How to Change Administrator on Windows 11 Using the Settings App
Administrator access is required to change a user account type. So, if you only have a basic account, you’ll need to get permission from an administrator to do so. The administrator may modify this by going on to Settings > Account > Family & other users and changing the user’s account. Change the user’s account by selecting Change account, then Administrator.
- Right-click an empty area of the screen, then select Control Panel from the drop-down menu. Open Control Panel by clicking its icon in the lower-left corner of your screen. It looks like a Windows symbol.
- Select the Settings option from the drop-down menu, then choose your preferred settings by clicking that gear symbol just above the power symbol.
- Select Accounts from the drop-down menu.
- Choose a family or other users. This choice may be found in the left sidebar.
- Visit the Other user’s panel and select a user account.
- Click the Change Account button in the top-right corner of your main page, then choose a Change account type. When you click on a user account, this option appears.
- Select Administrator in the Change account type dropdown.
- Finally, click OK to confirm your settings. When you return to the Other user’s panel, the changes will be reflected.
- Repeat these steps for each user account you wish to modify. However, be sure you always have access to at least one user with Administrator permissions. Otherwise, you won’t be able to make any modifications later on.
Also Check: How to Add and Customize Widgets in Windows 11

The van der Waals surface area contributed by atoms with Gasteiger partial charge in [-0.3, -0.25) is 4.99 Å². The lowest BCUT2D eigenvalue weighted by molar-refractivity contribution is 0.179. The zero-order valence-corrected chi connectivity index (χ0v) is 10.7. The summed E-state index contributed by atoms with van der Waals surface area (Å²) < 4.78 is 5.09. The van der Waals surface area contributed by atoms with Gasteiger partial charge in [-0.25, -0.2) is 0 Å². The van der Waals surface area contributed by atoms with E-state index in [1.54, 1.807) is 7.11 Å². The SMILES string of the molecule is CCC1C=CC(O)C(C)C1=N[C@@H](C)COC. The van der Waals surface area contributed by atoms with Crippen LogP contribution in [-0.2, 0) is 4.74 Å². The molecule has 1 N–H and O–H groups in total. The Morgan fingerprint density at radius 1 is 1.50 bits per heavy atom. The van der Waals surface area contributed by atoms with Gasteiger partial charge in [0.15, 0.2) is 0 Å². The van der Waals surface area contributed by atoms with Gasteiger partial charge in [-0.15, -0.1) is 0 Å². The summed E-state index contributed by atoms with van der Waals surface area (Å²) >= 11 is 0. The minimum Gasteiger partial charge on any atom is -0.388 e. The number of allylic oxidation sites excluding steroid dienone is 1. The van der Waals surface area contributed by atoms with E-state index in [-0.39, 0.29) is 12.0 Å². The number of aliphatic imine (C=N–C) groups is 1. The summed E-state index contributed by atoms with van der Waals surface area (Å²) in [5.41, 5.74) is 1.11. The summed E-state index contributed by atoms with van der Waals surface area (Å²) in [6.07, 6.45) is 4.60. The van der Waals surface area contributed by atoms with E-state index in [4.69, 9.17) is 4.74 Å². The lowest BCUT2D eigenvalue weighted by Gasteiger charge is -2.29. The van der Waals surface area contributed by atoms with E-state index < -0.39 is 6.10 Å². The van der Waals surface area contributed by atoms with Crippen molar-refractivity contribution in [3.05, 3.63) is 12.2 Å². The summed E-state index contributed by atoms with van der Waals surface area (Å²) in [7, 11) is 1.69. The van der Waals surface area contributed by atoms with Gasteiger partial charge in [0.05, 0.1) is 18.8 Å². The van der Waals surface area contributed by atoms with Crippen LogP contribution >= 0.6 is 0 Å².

How to Change Administrator on Windows 11 via Control Panel
You may switch a user account type by navigating to Control Panel, selecting Change Account Type, and then select the user you want to make an administrator. Finally, confirm the change by choosing Change Account Type before your changes will be saved.
- Open Start. Click Control Panel from the search results.
- Open the app in your search results.
- Go to the User Accounts section, select your user account type from the drop-down menu, and click Change Account Type.
- Click the user that you wish to modify.
- Then, under Change account type, select a different account type.
- Make sure the Administrator checkmark is selected.
- Go to your download page and select Change Account Type. When you return to the previous screen, the changes will be shown.
- Repeat these steps for each user you want to modify. However, make sure that at least one user has administrator privileges. Otherwise, you won’t be able to make changes later.
The Standard User account type is more limiting in comparison. Users with the standard account are able to use apps, but they are not permitted to install new ones. They may modify settings, however only those that do not interfere with other accounts, which implies that systemwide parameters cannot be changed. They’ll need administrative permissions to finish any task if needed.
It’s usually advised to utilize a standard account with limited permissions since it provides a safer environment. However, depending on the circumstance, it might be necessary to convert the account type from Standard User to Administrator (or vice versa), and Windows 10 includes several ways for doing so using Settings, Control Panel, User Accounts, PowerShell, and Command Prompt